Despite the Montreal Canadiens locked into pick number 16 in the upcoming NHL Draft, the options for players are plentiful. One of the more intriguing pieces available is Kamloops forward Connor Zary, a centre with high offensive instincts who is typically ranked in the latter half of the first round.
With 38 goals in a COVID-19-shortened WHL season, Zary was one of the league’s best offensive producers, and could be a high-end option for the Canadiens when they approach the virtual podium in October.
Birthplace: Saskatoon, Saskatchewan
Date of Birth: September 25, 2001
Weight: 181 lbs.
Team: Kamloops Blazers (WHL)
The Canadiens are a team in need of some true scoring talent in the pipeline right now, and Zary fits that profile and then some. Cole Caufield is an elite finisher, but beyond him there isn’t much. Adding Zary would be a huge boost for the prospect pool.
He can score, he can set up teammates, and he can do it on a regular basis, and that’s something the Habs currently lack. Zary finished fifth in the WHL in scoring, behind a few older players and fellow 2020 draft-eligible forward Seth Jarvis. That’s good company, and something the Canadiens should be paying close attention to when deciding on their choice in the first round.
When you look at what makes Zary so appealing it doesn’t take long to figure it out: The Kamloops centre generates offence in his sleep. It isn’t just goal-scoring or playmaking, but a true dual-threat attack. His hands allow him to adapt to any situation and factor into a fantastic release that bewilders opposing goalies.
Chief among his talents is his wrist shot. His hands are soft enough to easily receive a pass and turn it immediately into a well-placed shot. What makes it even more dangerous is that he doesn’t rely on just releasing the puck, but changes his angles of release and can find the back of the net even at odd angles around the offensive zone. His ability to get into soft ice and use his shot in a variety of situations makes him a dynamic threat that any team would be lucky to add to its offensive attack.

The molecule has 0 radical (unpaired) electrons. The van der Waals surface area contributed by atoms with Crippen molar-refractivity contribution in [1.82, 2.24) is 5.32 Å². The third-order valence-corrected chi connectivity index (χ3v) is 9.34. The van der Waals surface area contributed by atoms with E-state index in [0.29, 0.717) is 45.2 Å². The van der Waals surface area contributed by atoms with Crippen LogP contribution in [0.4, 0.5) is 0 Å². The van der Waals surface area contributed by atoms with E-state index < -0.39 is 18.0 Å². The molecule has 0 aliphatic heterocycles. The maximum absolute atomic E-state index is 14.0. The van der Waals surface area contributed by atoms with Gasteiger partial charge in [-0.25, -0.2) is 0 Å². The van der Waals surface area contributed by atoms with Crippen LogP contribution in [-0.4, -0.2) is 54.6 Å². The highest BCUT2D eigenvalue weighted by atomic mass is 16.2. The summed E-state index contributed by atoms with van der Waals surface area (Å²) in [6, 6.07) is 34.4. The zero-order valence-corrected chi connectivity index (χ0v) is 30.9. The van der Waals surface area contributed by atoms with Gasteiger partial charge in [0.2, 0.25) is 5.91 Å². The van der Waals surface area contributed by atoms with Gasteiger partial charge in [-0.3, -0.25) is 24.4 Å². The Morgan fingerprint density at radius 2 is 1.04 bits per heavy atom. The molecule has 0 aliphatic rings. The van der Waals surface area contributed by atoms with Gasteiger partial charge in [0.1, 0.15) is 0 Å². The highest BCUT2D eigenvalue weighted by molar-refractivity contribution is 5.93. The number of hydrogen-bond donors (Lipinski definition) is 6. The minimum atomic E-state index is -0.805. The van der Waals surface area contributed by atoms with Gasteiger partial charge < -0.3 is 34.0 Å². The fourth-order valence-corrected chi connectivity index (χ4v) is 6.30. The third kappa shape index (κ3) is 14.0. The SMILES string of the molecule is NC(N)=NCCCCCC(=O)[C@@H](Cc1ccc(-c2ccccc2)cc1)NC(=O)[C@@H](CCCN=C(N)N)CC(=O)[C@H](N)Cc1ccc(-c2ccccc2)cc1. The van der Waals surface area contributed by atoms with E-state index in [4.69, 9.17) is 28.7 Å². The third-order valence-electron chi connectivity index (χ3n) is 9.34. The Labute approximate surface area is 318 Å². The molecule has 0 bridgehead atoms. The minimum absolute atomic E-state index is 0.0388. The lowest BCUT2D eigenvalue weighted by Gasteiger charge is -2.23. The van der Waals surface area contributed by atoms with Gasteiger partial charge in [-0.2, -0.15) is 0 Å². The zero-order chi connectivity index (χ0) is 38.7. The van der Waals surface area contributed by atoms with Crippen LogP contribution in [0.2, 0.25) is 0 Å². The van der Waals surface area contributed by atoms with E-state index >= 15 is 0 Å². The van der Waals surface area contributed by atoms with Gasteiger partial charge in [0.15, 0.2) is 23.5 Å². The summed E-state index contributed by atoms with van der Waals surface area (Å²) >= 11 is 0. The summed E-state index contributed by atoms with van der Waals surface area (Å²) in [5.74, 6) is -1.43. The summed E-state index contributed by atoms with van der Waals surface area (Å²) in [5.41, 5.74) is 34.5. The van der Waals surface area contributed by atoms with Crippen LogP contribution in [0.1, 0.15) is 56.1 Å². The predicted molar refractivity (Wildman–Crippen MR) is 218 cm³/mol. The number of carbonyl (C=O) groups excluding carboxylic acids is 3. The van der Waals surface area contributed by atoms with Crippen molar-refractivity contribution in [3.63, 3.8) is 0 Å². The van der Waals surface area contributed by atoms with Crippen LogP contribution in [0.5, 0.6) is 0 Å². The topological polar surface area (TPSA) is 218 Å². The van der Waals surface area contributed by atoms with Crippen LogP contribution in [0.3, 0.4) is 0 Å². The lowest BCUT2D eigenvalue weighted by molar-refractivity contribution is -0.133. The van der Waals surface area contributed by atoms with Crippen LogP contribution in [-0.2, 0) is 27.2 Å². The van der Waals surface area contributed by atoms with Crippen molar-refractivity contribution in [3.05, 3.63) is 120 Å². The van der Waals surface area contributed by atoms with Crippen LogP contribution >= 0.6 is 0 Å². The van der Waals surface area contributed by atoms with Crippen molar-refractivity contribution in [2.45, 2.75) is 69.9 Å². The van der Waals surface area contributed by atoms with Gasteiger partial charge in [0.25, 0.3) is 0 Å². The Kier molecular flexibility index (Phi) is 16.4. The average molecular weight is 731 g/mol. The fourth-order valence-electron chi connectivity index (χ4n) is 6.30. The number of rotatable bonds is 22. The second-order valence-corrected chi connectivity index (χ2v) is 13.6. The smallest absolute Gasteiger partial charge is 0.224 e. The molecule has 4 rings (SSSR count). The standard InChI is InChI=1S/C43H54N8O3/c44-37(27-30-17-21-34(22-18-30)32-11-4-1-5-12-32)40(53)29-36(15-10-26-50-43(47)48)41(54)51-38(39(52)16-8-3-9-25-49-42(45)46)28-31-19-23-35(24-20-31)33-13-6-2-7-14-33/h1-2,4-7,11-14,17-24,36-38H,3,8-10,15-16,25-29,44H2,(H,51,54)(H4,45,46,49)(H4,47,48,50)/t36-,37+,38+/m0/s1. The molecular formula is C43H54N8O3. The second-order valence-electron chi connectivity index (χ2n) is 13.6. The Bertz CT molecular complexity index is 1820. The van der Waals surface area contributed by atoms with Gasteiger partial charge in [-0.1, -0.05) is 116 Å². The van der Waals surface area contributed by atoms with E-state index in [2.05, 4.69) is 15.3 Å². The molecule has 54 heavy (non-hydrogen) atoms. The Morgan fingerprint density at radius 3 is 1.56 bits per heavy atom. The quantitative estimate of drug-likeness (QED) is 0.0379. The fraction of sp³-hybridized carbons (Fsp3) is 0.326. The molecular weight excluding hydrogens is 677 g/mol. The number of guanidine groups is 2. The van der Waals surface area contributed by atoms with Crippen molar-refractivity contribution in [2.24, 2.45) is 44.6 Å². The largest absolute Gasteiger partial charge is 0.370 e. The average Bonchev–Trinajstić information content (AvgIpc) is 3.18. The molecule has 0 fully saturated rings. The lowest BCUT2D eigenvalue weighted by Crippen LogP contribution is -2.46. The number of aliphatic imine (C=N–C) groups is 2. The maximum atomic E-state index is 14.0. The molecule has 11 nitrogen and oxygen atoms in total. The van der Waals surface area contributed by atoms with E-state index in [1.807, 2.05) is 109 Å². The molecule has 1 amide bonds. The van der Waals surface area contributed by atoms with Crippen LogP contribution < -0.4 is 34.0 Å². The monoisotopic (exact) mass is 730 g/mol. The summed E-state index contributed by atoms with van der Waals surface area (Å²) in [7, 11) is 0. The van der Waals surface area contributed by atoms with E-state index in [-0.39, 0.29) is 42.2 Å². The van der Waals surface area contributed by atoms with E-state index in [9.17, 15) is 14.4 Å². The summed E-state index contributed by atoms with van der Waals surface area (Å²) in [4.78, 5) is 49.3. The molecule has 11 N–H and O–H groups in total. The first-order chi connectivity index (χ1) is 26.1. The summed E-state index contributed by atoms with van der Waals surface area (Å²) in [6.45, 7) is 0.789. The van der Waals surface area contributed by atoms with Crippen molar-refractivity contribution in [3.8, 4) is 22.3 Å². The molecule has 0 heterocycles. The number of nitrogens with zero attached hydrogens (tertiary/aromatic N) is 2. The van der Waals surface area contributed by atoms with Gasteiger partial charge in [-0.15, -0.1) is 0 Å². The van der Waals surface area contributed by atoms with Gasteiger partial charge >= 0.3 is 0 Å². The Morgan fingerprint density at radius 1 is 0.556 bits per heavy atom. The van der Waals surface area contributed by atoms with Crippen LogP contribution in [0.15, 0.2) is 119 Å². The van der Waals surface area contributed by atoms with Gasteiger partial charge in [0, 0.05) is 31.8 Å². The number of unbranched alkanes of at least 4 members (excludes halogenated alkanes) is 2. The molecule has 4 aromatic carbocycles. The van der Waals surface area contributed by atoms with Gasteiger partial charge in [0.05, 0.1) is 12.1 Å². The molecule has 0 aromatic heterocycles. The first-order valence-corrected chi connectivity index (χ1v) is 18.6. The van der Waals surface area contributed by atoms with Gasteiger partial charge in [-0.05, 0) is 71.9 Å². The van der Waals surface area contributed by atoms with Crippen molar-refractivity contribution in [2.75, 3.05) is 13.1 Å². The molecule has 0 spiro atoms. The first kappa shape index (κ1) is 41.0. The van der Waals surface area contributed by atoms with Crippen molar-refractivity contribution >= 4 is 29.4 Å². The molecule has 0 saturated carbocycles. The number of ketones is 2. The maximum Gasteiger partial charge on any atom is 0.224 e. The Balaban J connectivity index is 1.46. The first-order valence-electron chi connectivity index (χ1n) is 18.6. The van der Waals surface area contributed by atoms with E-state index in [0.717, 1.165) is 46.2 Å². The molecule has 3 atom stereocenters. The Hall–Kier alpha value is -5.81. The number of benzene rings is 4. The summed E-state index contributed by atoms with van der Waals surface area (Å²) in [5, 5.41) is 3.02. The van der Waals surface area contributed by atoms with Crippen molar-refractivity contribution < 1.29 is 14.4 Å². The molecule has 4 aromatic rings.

Not only can Zary use his soft hands to deceive opposing goaltenders, but they allow him to chip in on the playmaking front as well. While not nearly as strong as his shooting talents, racking up 48 assists in a draft year is no small feat and shows that he can be a more than adequate contributor. His deception allows him to receive passes and dish them out after drawing the coverage to himself.
Scouts have also noted that he is a highly competitive player, willing to get into the high-danger areas and create chances. Already a solidly built player, he’s only going to add more muscle that will leverage his size for gaining better positions in attacking areas.
Zary rates highly in offensive categories across the board, but is held back from being a potential top-10 pick by one major factor: his skating. It’s not putting a professional career-in jeopardy, but skating issues may prevent him from becoming a full-fledged NHL centre. He’d may need to shift to the wing in the professional ranks if his skating hinders him from creating real separation on the ice.
He can be a good playmaker, but he tends to sit back and opt to work as the trigger man on a given play. He is rarely the one leading plays into the offensive zone, often letting his linemates carry it in and following them as a trailer. It’s not a bad thing that he is aware of his limits and opts for the smarter play, but with a first-round pick it becomes worrying that he isn’t the one driving the offence at the Junior level.
Elite Prospects: #25
Future Considerations: #17
Hockey Prospect: #20
Bob McKenzie/TSN: #22
NHL Central Scouting: #15 (NA Skaters)
When breaking down his potential, it comes down to two traits: his offensive production and his skating limitations. When it comes to generating shots and goals, he is among the best in the draft, and that makes him highly appealing to a team like the Canadiens who are in need of that type of player. In the same vein, drafting Zary hoping to have a centre at the professional level may be expecting too much. He is likely to be available at 16th overall, and if the drafting team can get someone to help him work on his skating he could be a tremendous asset.
At the end of the day, Connor Zary is an elite offensive producer, something that Montreal lacks in its prospect pool. Skating can be worked on as a player’s career progresses, and if he is indeed the pick on October 6, Montreal is getting a fantastic attacking player.